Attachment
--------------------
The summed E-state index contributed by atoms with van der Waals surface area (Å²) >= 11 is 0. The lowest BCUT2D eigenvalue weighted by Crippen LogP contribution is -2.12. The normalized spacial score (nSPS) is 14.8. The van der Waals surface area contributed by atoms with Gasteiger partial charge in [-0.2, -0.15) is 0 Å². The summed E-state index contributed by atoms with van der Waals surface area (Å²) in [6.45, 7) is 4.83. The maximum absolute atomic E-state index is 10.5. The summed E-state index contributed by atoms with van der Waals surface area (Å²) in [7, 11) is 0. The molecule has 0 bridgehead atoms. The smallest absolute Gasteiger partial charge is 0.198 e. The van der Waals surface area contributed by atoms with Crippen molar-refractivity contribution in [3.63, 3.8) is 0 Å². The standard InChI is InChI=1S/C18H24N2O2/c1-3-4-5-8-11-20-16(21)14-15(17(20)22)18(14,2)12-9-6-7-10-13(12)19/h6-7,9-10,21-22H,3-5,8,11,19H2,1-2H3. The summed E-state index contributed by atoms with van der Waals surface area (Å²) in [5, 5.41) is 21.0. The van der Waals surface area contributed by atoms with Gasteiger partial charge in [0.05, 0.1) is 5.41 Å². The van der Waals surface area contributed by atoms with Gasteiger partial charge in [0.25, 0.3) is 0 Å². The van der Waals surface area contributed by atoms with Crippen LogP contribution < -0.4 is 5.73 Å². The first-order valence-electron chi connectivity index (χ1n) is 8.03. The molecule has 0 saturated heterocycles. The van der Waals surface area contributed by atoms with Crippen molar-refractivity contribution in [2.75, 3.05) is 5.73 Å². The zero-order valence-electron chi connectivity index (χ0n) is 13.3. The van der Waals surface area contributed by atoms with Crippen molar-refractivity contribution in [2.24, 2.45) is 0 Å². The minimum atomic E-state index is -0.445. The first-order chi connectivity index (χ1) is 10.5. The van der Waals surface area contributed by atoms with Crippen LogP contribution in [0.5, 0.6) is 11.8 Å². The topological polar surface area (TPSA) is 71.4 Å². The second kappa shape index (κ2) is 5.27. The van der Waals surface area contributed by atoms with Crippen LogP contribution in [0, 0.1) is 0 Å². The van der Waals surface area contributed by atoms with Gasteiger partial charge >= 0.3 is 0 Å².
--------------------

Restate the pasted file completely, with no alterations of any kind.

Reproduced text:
The summed E-state index contributed by atoms with van der Waals surface area (Å²) >= 11 is 0. The lowest BCUT2D eigenvalue weighted by Crippen LogP contribution is -2.12. The normalized spacial score (nSPS) is 14.8. The van der Waals surface area contributed by atoms with Gasteiger partial charge in [-0.2, -0.15) is 0 Å². The summed E-state index contributed by atoms with van der Waals surface area (Å²) in [6.45, 7) is 4.83. The maximum absolute atomic E-state index is 10.5. The summed E-state index contributed by atoms with van der Waals surface area (Å²) in [7, 11) is 0. The molecule has 0 bridgehead atoms. The smallest absolute Gasteiger partial charge is 0.198 e. The van der Waals surface area contributed by atoms with Crippen molar-refractivity contribution in [3.63, 3.8) is 0 Å². The standard InChI is InChI=1S/C18H24N2O2/c1-3-4-5-8-11-20-16(21)14-15(17(20)22)18(14,2)12-9-6-7-10-13(12)19/h6-7,9-10,21-22H,3-5,8,11,19H2,1-2H3. The summed E-state index contributed by atoms with van der Waals surface area (Å²) in [5, 5.41) is 21.0. The van der Waals surface area contributed by atoms with Gasteiger partial charge in [0.05, 0.1) is 5.41 Å². The van der Waals surface area contributed by atoms with Gasteiger partial charge in [0.25, 0.3) is 0 Å². The van der Waals surface area contributed by atoms with Crippen LogP contribution < -0.4 is 5.73 Å². The first-order valence-electron chi connectivity index (χ1n) is 8.03. The molecule has 0 saturated heterocycles. The van der Waals surface area contributed by atoms with Crippen molar-refractivity contribution in [2.75, 3.05) is 5.73 Å². The zero-order valence-electron chi connectivity index (χ0n) is 13.3. The van der Waals surface area contributed by atoms with Crippen molar-refractivity contribution in [2.24, 2.45) is 0 Å². The minimum atomic E-state index is -0.445. The first-order chi connectivity index (χ1) is 10.5. The van der Waals surface area contributed by atoms with Crippen LogP contribution in [0.5, 0.6) is 11.8 Å². The topological polar surface area (TPSA) is 71.4 Å². The second kappa shape index (κ2) is 5.27. The van der Waals surface area contributed by atoms with Crippen LogP contribution in [0, 0.1) is 0 Å². The van der Waals surface area contributed by atoms with Gasteiger partial charge >= 0.3 is 0 Å².